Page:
2024 NBA Draft sleepers: 7 under-the-radar players who could surprise in the draft

In an NBA Draft that is considered to be completely unpredictable, the opportunity for surprise picks and the range for draft sleepers is wide. Each draft there is always someone who completely outperforms his draft stock, and in this class specifically we could see some of the best players picked all over the place over the course of both rounds.

There are multiple players projected in the second round who have more upside than what their body of work indicated at the college level or overseas. Here are seven sleepers to keep an eye on in this draft.

BOSTON, MASSACHUSETTS - MARCH 30: Terrence Shannon Jr. #0 of the Illinois Fighting Illini drives to the basket against Hassan Diarra #10 of the Connecticut Huskies during the second half in the Elite 8 round of the NCAA Men's Basketball Tournament at TD Garden on March 30, 2024 in Boston, Massachusetts. (Photo by Michael Reaves/Getty Images)
Terrence Shannon Jr. is rising up draft boards. (Photo by Michael Reaves/Getty Images)

Shannon was one of the best scorers in the Big Ten and had to fast-track his pre-draft process after he was found not guilty earlier this month in a court case that was looming over him since January. He's a three-level scorer and there are rumblings around the league that he could go as high as 11 to the Bulls after a strong workout that had him canceling workouts afterward.

As a fifth-year senior, Shannon averaged 23 points and shot 36.2% from 3-point range, an area that scouts said he needed to improve on during the two times he previously tested the NBA waters and elected to return to school. The 23-year-old guard has great size at 6-6. His draft range is anywhere from the back half of the lottery to the mid-20s.

Holmes shot into the first round during the pre-draft process and has a game, especially at forward, that translates well to the NBA. A 6-9 junior out of Dayton, Holmes shot just under 40% from 3-point range this past season and has the potential to be a valuable floor spacer who can also take players off the dribble in the pick-and-pop. Many sources around the league believe he has a promise at No. 28 to Denver, but he could go as high as 23 to the Milwaukee Bucks.

Klintman's draft buzz has cooled and he could fall to the second round. But his potential as a perimeter threat at 6-10 is very intriguing with how well he moves and cuts off the ball. Teams were hoping to see more consistency from his outside jumper after he struggled in his one year at Wake Forest before electing to play for the Cairns Taipans in Australia's National Basketball League, where Klintman averaged 10.2 points and shot 33.7% from 3-point range in 21 minutes per game. He is a couple years away from being an inside-out four who can space the floor with a consistent 3-point jump shot.

Bona's best feature is his physicality and the way he uses his strength to assert his presence in the lane. In two years at UCLA, Bona was used more in high-low, back-to-the-basket sets. During the 5-on-5 scrimmages at the combine and pre-draft workouts, he's shown more promise as a high pick-and-roll option with improved footwork and the ability to get to his spots.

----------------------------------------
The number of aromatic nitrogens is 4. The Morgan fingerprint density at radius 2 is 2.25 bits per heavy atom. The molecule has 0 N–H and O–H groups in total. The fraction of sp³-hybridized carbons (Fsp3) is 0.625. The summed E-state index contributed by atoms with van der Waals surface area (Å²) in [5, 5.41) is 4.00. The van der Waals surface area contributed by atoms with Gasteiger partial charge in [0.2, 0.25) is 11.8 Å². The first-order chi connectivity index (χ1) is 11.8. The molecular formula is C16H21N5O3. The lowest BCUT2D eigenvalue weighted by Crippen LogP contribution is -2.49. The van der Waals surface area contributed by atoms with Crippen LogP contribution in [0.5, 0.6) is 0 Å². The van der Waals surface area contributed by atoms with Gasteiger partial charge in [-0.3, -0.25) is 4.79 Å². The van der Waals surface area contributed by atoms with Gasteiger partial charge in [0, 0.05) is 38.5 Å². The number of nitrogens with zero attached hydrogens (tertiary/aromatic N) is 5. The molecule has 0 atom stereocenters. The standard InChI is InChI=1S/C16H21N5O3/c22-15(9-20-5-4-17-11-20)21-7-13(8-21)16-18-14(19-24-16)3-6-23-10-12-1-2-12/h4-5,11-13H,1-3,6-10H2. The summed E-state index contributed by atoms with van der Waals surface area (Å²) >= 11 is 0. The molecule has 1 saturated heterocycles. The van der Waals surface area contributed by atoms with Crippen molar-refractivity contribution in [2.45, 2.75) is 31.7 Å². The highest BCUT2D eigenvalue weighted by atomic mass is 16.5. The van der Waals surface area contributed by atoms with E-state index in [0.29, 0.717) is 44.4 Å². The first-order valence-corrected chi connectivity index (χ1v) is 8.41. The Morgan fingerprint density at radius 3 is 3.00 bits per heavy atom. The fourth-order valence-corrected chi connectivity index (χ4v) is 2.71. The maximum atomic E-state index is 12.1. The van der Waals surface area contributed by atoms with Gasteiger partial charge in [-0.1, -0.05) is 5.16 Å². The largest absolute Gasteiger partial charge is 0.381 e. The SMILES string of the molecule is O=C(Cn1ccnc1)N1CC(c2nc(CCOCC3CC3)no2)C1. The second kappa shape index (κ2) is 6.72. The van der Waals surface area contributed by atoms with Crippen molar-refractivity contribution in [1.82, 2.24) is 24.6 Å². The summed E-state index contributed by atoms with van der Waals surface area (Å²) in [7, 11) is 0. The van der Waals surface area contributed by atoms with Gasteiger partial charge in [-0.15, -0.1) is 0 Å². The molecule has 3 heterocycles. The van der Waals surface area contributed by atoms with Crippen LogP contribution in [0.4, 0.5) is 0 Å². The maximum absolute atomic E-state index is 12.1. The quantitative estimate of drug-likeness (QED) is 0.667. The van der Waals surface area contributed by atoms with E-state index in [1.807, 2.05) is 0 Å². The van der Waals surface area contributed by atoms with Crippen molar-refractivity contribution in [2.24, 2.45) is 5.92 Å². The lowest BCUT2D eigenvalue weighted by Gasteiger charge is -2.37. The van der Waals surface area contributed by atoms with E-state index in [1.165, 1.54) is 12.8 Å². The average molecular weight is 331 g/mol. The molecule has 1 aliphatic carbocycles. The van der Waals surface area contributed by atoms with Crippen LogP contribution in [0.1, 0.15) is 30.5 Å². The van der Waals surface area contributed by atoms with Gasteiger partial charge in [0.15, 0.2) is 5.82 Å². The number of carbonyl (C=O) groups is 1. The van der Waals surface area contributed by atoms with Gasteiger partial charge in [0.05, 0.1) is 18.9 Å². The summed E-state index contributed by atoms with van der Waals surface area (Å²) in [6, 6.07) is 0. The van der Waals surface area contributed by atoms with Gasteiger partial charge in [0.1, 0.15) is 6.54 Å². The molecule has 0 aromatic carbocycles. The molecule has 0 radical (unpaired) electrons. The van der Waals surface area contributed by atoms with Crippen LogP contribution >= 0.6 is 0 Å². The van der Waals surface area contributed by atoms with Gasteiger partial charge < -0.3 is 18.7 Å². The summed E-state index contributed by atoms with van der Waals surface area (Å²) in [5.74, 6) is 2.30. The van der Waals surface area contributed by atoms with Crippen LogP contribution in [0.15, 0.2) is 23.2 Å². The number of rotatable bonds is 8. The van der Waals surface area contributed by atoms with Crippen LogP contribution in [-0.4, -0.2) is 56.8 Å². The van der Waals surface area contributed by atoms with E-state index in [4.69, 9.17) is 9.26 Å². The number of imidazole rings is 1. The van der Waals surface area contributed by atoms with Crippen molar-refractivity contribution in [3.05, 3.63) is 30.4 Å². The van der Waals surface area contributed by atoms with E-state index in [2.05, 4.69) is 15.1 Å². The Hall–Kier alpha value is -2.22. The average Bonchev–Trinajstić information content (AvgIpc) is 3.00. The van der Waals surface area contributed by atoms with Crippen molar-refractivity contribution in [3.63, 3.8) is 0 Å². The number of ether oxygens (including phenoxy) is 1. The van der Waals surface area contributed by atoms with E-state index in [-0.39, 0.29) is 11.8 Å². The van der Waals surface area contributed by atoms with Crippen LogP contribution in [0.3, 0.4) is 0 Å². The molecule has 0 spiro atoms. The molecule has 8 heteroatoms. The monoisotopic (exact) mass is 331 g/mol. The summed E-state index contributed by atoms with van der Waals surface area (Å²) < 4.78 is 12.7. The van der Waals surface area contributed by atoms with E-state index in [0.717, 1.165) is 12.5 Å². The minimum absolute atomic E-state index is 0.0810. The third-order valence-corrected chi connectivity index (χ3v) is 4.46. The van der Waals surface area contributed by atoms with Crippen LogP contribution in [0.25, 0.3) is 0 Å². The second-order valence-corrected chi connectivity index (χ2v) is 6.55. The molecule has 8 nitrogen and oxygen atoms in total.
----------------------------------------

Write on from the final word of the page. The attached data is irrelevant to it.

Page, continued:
He's a great rebounder and becoming more of a consistent rim protector, but needs a bit more improvement on his timing defensively. For teams looking for a center with great size and room to grow, Bona is a second-round sleeper. He might go higher than many think, possibly in the 35-45 range.

Jones has improved his body, has a high basketball IQ and can be a plug-and-play guy right away on any team. He is an elite passer who is very patient and doesn't force things when he has the ball in his hands, and at 6-6, he can play anywhere along the perimeter as well as drop to the post in mismatch situations on smaller guards. Jones averaged 20.8 points, 9.8 rebounds and 5.2 assists during his senior year at Weber State and could be a second-round target for the Bucks (33), Spurs (35) or Timberwolves (37).

What teams love most about Ighadaro and his potential as an NBA big is his passing and how well he sees the court. During his senior season at Marquette, the 6-10 center averaged only 1.8 turnovers per game and had 12 games where he dished out four or more assists. He's comfortable in the pick-and-roll, playing alongside an elite guard in Tyler Kolek at Marquette. After strong workouts with teams, he is inching up draft boards in the second round. His draft range is now anywhere from 35-50.

Freeman has one of the best stories of the draft. He went from a walk-on at Akron to a starter by his senior year. He then got an invite to the Portsmouth Invitational, where he was one of the best players on the court. And after the G League Combine, he got called up for the NBA Draft Combine, where he really popped in 5-on-5 scrimmages.

Teams love his production on both ends of the court. At Akron, Freeman was a walking double-double, averaging 18.6 points and 12.9 rebounds. He shows flashes of being a reliable shooter off the block, too. Freeman could hear his named called anywhere from 30-45 on the second night of the draft.